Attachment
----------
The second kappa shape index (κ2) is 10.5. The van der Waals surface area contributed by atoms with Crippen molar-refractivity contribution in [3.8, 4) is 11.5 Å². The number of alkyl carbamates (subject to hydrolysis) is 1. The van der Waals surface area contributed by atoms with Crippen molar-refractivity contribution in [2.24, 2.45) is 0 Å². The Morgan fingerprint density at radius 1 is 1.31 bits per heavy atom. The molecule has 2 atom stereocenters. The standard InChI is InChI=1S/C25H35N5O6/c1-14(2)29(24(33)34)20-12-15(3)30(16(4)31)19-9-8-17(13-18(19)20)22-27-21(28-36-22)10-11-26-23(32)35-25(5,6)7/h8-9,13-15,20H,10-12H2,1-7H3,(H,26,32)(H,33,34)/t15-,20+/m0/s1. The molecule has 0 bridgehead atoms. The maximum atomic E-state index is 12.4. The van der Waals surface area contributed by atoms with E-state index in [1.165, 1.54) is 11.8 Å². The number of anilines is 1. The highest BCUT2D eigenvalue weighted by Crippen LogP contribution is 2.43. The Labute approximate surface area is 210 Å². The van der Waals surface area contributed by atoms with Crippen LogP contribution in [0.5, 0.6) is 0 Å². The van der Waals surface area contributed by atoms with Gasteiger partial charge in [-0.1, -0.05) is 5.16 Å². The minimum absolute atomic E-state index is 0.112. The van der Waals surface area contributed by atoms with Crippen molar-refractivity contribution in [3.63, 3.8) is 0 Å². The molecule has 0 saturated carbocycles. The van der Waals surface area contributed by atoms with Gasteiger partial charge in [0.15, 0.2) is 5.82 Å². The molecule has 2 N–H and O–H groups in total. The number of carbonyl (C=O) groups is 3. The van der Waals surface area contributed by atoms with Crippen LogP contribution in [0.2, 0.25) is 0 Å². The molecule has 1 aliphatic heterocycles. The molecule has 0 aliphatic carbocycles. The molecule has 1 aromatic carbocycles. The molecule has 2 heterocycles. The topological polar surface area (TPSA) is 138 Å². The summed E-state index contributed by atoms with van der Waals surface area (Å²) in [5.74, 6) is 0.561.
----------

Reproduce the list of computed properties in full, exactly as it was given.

The second kappa shape index (κ2) is 10.5. The van der Waals surface area contributed by atoms with Crippen molar-refractivity contribution in [3.8, 4) is 11.5 Å². The number of alkyl carbamates (subject to hydrolysis) is 1. The van der Waals surface area contributed by atoms with Crippen molar-refractivity contribution in [2.24, 2.45) is 0 Å². The Morgan fingerprint density at radius 1 is 1.31 bits per heavy atom. The molecule has 2 atom stereocenters. The standard InChI is InChI=1S/C25H35N5O6/c1-14(2)29(24(33)34)20-12-15(3)30(16(4)31)19-9-8-17(13-18(19)20)22-27-21(28-36-22)10-11-26-23(32)35-25(5,6)7/h8-9,13-15,20H,10-12H2,1-7H3,(H,26,32)(H,33,34)/t15-,20+/m0/s1. The molecule has 0 bridgehead atoms. The maximum atomic E-state index is 12.4. The van der Waals surface area contributed by atoms with E-state index in [1.165, 1.54) is 11.8 Å². The number of anilines is 1. The highest BCUT2D eigenvalue weighted by Crippen LogP contribution is 2.43. The Labute approximate surface area is 210 Å². The van der Waals surface area contributed by atoms with Crippen LogP contribution in [0.5, 0.6) is 0 Å². The van der Waals surface area contributed by atoms with Gasteiger partial charge in [-0.1, -0.05) is 5.16 Å². The minimum absolute atomic E-state index is 0.112. The van der Waals surface area contributed by atoms with Crippen molar-refractivity contribution in [3.63, 3.8) is 0 Å². The molecule has 0 saturated carbocycles. The van der Waals surface area contributed by atoms with Gasteiger partial charge in [0.15, 0.2) is 5.82 Å². The molecule has 2 N–H and O–H groups in total. The number of carbonyl (C=O) groups is 3. The van der Waals surface area contributed by atoms with Crippen LogP contribution in [0.2, 0.25) is 0 Å². The molecule has 1 aliphatic heterocycles. The molecule has 0 aliphatic carbocycles. The molecule has 1 aromatic carbocycles. The molecule has 2 heterocycles. The topological polar surface area (TPSA) is 138 Å². The summed E-state index contributed by atoms with van der Waals surface area (Å²) in [5.74, 6) is 0.561.